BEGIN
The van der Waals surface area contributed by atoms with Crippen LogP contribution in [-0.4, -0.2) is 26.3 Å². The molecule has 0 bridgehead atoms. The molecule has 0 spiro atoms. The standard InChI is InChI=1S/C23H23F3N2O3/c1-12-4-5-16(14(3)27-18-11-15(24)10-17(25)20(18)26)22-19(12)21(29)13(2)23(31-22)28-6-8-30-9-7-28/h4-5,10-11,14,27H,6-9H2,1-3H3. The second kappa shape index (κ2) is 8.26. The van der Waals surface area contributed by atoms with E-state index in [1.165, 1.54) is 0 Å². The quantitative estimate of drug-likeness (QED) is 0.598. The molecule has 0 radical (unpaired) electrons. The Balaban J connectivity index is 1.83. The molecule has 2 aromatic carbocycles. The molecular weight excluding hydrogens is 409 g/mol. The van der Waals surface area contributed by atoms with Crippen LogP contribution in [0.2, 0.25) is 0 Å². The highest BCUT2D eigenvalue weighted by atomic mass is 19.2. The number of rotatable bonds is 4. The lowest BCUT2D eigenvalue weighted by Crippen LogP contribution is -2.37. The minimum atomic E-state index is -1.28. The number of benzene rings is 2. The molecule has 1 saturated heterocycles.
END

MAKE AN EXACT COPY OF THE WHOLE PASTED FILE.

The van der Waals surface area contributed by atoms with Crippen LogP contribution in [-0.4, -0.2) is 26.3 Å². The molecule has 0 bridgehead atoms. The molecule has 0 spiro atoms. The standard InChI is InChI=1S/C23H23F3N2O3/c1-12-4-5-16(14(3)27-18-11-15(24)10-17(25)20(18)26)22-19(12)21(29)13(2)23(31-22)28-6-8-30-9-7-28/h4-5,10-11,14,27H,6-9H2,1-3H3. The second kappa shape index (κ2) is 8.26. The van der Waals surface area contributed by atoms with E-state index in [1.165, 1.54) is 0 Å². The quantitative estimate of drug-likeness (QED) is 0.598. The molecule has 0 radical (unpaired) electrons. The Balaban J connectivity index is 1.83. The molecule has 2 aromatic carbocycles. The molecular weight excluding hydrogens is 409 g/mol. The van der Waals surface area contributed by atoms with Crippen LogP contribution in [0.2, 0.25) is 0 Å². The highest BCUT2D eigenvalue weighted by atomic mass is 19.2. The number of rotatable bonds is 4. The lowest BCUT2D eigenvalue weighted by Crippen LogP contribution is -2.37. The minimum atomic E-state index is -1.28. The number of benzene rings is 2. The molecule has 1 saturated heterocycles.